The Danish language has some variants worth understanding before hiring a Danish translation service.
The language that is based on dialects spoken in and around Copenhagen (the capital of Denmark) is called Standard Danish (Rigsdansk). Different than other Scandinavian languages, Danish only has one regional speech norm. Unlike Swedish and Norwegian, Danish does not have more than one regional speech norm. Over 25% of all Danish speakers reside in the urban area of Copenhagen. Additionally, most government agencies, institutions, and large businesses are located in the capital city of Denmark.
It is thought by most people that Standard Danish is based on a form of the Copenhagen dialect. Despite this, the exact norm (like the majority of most language norms) is not easy to identify. Throughout history, Standard Danish came about as a mix of the dialect of Zealand and Scania. The beginning of it can be seen in east Danish provincial law texts such as Skånske Lov.
Not surprisingly, standard Danish is the main choice for companies translating into Danish.
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Even though Denmark had a very centralized government, the divided geography of the country caused rural dialects to thrive over the centuries. These dialects are referred to as genuine and previously spoken by most in Denmark. Yet since the 1960s, the appearance of these dialects has decreased significantly. Despite this, they still exist in communities out in the countryside. Yet when most speakers are spoken to in Standard Danish, they tend to reply in a regionalized form of Standard Danish. This is typically a form of the local dialect to Rigsdansk.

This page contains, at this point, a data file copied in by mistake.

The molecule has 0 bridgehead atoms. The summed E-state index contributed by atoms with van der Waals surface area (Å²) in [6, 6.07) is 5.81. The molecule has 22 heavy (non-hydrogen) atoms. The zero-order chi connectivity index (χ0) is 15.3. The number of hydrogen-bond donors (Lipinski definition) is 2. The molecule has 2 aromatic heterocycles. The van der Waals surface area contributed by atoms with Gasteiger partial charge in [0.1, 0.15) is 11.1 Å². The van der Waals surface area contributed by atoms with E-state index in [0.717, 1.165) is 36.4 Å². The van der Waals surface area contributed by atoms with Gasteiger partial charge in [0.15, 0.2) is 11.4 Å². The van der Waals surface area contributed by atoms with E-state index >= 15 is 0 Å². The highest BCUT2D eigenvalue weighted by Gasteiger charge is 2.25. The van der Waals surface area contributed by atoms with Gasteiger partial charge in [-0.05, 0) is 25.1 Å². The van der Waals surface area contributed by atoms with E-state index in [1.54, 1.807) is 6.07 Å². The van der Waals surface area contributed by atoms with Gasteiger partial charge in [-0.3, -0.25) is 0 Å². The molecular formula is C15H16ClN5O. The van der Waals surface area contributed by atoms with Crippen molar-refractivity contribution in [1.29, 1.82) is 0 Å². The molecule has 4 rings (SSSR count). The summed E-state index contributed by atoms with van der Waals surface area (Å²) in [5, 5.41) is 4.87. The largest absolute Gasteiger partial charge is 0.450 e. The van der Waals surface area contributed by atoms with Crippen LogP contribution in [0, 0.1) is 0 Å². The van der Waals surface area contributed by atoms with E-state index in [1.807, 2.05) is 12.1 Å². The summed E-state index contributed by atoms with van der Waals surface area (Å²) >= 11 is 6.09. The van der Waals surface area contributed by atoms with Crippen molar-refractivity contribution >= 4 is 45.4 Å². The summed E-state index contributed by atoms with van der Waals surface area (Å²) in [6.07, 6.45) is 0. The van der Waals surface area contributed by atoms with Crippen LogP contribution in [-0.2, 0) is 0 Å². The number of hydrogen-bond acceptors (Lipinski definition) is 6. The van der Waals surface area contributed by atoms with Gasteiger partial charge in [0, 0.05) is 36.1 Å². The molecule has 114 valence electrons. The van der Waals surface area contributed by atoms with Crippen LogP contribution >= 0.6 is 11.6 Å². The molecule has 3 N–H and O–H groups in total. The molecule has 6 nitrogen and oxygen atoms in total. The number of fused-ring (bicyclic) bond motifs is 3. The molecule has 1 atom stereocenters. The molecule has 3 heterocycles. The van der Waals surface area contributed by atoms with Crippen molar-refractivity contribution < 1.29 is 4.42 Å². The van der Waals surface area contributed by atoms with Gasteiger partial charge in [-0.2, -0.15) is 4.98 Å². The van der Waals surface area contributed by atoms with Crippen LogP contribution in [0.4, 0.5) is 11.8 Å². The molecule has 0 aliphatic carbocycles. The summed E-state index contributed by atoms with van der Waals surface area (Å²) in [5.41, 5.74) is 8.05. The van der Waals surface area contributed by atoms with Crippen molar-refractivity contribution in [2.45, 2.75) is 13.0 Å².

Danish Translation Varieties
Danish is divided into three distinct dialect groups, but most of our clients will choose to translate into a neutral Danish language. Learn more about our Danish translation services by contacting us at: firstname.lastname@example.org.
These groups are then subdivided into roughly 30 categories. The three main categories are Insular Danish (dialects of the Danish islands of Zealand, Funen, Lolland, Falster, and Møn), Jutlandic (further divided in North, East, West, and South Jutlandic), and the Bornholmsk dialect (the dialect of the island of Bornholm).
The term Eastern Danish is sometimes used for Bornholmian but also involves the dialects of Scania. Scanian is a similar group of dialects that formed part of the old Scandinavian dialects. This is because of the loss of the Danish provinces of Blekinge, Halland, and Scania to Sweden in 1658. This means that the spoken language in this part of Sweden comes from a local variation of Danish. Despite this, the written language used in this area is standard Swedish (developed in Uppsala and Stockholm, Sweden).
Similar to this, the Norwegian language is thought to come from West Norse. While this is so, the written language used by most in Norway is derived from an older version of Standard Danish. Long ago, the classical dialects that existed in the southern Swedish provinces were thought to be more Eastern Danish than Swedish (similar to the dialect of Bornholm).
Clients targeting a certain area in Denmark may want to choose a specific dialect to translate their content into.
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